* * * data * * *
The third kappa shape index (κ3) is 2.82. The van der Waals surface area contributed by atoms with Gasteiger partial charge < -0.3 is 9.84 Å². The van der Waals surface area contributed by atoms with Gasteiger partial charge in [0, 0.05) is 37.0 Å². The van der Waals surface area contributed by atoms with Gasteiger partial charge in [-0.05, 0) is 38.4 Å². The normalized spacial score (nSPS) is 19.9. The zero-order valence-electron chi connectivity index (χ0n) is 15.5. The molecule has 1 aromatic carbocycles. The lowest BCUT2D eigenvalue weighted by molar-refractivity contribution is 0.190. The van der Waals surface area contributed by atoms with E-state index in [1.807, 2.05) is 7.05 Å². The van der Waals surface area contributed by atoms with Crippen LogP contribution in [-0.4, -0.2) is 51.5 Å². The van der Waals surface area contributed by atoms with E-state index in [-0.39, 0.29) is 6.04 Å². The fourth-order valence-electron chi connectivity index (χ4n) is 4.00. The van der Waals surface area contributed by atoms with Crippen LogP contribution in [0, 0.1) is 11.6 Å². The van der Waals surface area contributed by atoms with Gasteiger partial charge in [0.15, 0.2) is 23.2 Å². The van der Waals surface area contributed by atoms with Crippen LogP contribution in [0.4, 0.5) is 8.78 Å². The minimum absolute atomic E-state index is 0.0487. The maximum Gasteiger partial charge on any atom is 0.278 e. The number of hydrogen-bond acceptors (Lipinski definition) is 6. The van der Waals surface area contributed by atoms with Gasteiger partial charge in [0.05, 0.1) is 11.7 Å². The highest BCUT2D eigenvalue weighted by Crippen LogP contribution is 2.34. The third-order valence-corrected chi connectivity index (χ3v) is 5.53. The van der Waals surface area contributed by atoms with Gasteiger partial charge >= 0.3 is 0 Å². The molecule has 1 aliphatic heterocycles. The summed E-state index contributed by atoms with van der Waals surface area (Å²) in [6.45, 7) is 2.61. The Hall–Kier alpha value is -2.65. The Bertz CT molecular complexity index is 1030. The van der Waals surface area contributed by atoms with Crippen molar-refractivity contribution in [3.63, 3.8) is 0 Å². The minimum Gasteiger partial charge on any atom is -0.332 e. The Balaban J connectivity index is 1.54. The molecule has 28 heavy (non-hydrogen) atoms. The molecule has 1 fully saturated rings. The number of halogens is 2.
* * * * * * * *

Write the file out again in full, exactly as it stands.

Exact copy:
The third kappa shape index (κ3) is 2.82. The van der Waals surface area contributed by atoms with Gasteiger partial charge < -0.3 is 9.84 Å². The van der Waals surface area contributed by atoms with Gasteiger partial charge in [0, 0.05) is 37.0 Å². The van der Waals surface area contributed by atoms with Gasteiger partial charge in [-0.05, 0) is 38.4 Å². The normalized spacial score (nSPS) is 19.9. The zero-order valence-electron chi connectivity index (χ0n) is 15.5. The molecule has 1 aromatic carbocycles. The lowest BCUT2D eigenvalue weighted by molar-refractivity contribution is 0.190. The van der Waals surface area contributed by atoms with E-state index in [1.807, 2.05) is 7.05 Å². The van der Waals surface area contributed by atoms with Crippen LogP contribution in [-0.4, -0.2) is 51.5 Å². The van der Waals surface area contributed by atoms with E-state index in [-0.39, 0.29) is 6.04 Å². The fourth-order valence-electron chi connectivity index (χ4n) is 4.00. The van der Waals surface area contributed by atoms with Crippen LogP contribution in [0, 0.1) is 11.6 Å². The van der Waals surface area contributed by atoms with Gasteiger partial charge in [0.15, 0.2) is 23.2 Å². The van der Waals surface area contributed by atoms with Crippen LogP contribution in [0.4, 0.5) is 8.78 Å². The minimum absolute atomic E-state index is 0.0487. The maximum Gasteiger partial charge on any atom is 0.278 e. The number of hydrogen-bond acceptors (Lipinski definition) is 6. The van der Waals surface area contributed by atoms with Gasteiger partial charge in [0.05, 0.1) is 11.7 Å². The highest BCUT2D eigenvalue weighted by Crippen LogP contribution is 2.34. The third-order valence-corrected chi connectivity index (χ3v) is 5.53. The van der Waals surface area contributed by atoms with Gasteiger partial charge >= 0.3 is 0 Å². The molecule has 1 aliphatic heterocycles. The summed E-state index contributed by atoms with van der Waals surface area (Å²) in [6.45, 7) is 2.61. The Hall–Kier alpha value is -2.65. The Bertz CT molecular complexity index is 1030. The van der Waals surface area contributed by atoms with Crippen molar-refractivity contribution in [3.63, 3.8) is 0 Å². The minimum Gasteiger partial charge on any atom is -0.332 e. The Balaban J connectivity index is 1.54. The molecule has 28 heavy (non-hydrogen) atoms. The molecule has 1 fully saturated rings. The number of halogens is 2.